Throughout the election campaign, whenever President-elect Donald Trump’s wife made a public appearance — and there were just a few times — the future first lady made headlines. Generally not for what she said (she made just three speeches in the run-up to Nov. 8), but for the subtle messages her clothing supposedly sent.
Take, for example, the $2,190 dress designed by Roksanda Ilinčić that she bought for herself (on Net-a-Porter.com) for the Republican National Convention in July. The “Margot” dress sold out shortly after Melania took the stage to deliver her controversial speech, with many praising her appearance. Yet beyond the accolades from critics, there were also those that found symbolism in the sartorial selection.
First, it was created by a United Kingdom-based designer who also happens to be from Serbia, which was previously a part of Yugoslavia, which happened formerly to include Melania’s native Slovenia.
In addition to seeing Melania’s choice of designer as an intentional nod to her homeland, many speculated that the color white was intended to evoke purity, a sense that would be especially important to Melania, considering that she’s often portrayed in the media as nothing more than an armpiece and bikini model.
Yet the RNC dress was just the start of the fun new spectator sport enjoyed by the masses on the Internet of reading into Melania’s fashion choices and finding meaning behind them.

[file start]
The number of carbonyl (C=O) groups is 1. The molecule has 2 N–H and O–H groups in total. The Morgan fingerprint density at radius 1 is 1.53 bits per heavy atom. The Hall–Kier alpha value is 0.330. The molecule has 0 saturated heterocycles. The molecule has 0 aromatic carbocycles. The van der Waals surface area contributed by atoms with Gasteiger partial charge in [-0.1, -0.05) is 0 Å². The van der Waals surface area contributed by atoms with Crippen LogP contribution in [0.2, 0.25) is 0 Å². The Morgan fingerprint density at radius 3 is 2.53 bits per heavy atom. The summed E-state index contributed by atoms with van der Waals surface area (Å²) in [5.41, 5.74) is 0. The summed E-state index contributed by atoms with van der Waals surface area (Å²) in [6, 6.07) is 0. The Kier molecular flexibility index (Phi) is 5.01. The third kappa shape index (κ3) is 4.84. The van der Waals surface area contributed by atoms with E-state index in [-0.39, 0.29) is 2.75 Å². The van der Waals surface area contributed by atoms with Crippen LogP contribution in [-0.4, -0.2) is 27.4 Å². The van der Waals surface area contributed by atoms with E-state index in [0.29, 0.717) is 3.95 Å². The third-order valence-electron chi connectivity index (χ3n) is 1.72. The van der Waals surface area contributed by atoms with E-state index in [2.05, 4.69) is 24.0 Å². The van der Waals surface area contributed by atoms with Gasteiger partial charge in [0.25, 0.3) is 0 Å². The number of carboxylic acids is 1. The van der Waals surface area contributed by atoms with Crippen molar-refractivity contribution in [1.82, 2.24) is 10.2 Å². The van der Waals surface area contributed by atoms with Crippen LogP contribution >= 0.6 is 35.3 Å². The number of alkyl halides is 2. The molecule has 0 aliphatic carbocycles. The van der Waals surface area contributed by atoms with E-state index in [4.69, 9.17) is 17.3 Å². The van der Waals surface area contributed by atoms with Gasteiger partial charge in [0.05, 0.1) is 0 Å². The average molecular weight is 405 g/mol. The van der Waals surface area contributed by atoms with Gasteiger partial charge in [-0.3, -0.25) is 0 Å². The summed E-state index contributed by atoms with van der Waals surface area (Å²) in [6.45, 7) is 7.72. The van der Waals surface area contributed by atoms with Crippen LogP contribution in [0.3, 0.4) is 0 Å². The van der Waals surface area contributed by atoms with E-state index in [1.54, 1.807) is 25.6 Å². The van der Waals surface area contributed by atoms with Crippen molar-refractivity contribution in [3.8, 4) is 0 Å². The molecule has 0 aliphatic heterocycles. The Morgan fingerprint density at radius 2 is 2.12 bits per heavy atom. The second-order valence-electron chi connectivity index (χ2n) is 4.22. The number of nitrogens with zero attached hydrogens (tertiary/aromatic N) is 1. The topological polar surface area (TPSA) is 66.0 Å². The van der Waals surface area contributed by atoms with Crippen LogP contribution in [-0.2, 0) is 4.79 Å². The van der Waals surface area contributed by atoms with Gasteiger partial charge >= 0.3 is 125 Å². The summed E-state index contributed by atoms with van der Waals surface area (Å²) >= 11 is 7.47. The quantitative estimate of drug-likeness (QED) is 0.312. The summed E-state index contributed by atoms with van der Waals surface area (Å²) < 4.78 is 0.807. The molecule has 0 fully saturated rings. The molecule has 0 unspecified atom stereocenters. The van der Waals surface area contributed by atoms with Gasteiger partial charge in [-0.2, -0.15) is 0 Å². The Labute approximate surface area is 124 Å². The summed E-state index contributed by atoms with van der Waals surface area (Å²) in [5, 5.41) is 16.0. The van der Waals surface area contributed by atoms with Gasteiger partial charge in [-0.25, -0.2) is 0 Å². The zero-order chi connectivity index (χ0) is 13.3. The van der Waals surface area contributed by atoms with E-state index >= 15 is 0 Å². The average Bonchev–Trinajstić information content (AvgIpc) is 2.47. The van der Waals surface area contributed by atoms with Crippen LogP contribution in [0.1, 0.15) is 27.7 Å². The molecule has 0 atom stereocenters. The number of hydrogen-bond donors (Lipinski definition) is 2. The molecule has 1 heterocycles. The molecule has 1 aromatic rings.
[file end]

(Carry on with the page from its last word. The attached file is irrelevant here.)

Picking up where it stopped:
The most notable of Melania’s ensembles had to be the hot-pink pussy-bow blouse from Gucci with matching flare pants that she wore to the second presidential debate, in October.
The top, which retails for $1,100, set off a social media firestorm, with users on Twitter, Facebook, and more platforms hypothesizing that Melania was, in fact, a Hillary Clinton supporter.
More evidence for this? The future FLOTUS wore the pussy-bow style, which gets its name from the similar ties around the necks of kittens and cats, just days after the leak of an Access Hollywood tape that featured Donald saying, “When you’re a star, they let you do it. You can do anything. Grab them by the p***y. You can do anything.”
The fashion speculation persisted until Election Day, when Melania voted, presumably for her husband, in a white sheath that some thought could mean she was actually #WithHer (many across the nation adopted the color throughout the campaign to honor feminists and suffragettes), and it carried into election night, when she slipped into a slinky white one-shoulder jumpsuit from Ralph Lauren (Clinton’s designer of choice). The guessing has continued after Melania’s husband’s win.
When the president-elect and his wife went to the White House to meet with its current residents, Melania opted for a simple black dress with a matching coat. “Melania looks like she is going to a funeral,” one Twitter user wrote. “Melania Trump wearing all black to the White House because she’s low key mourning America too,” another added.
Melania wore all black to the White House. Like she was attending a funeral. She really does speak with her clothing.
— Ethan O (@EthanObama) November 12, 2016
Of course, even though many have perceived Melania’s fashion decisions to be so much more calculated and complicated than a woman shopping online for a big event or picking her favorite piece out of her closest for an important meeting, she could’ve been doing just that. Wearing what she likes when she wants, without any cryptic connotation at all.
The only remaining question: What will Melania be wearing to the inauguration?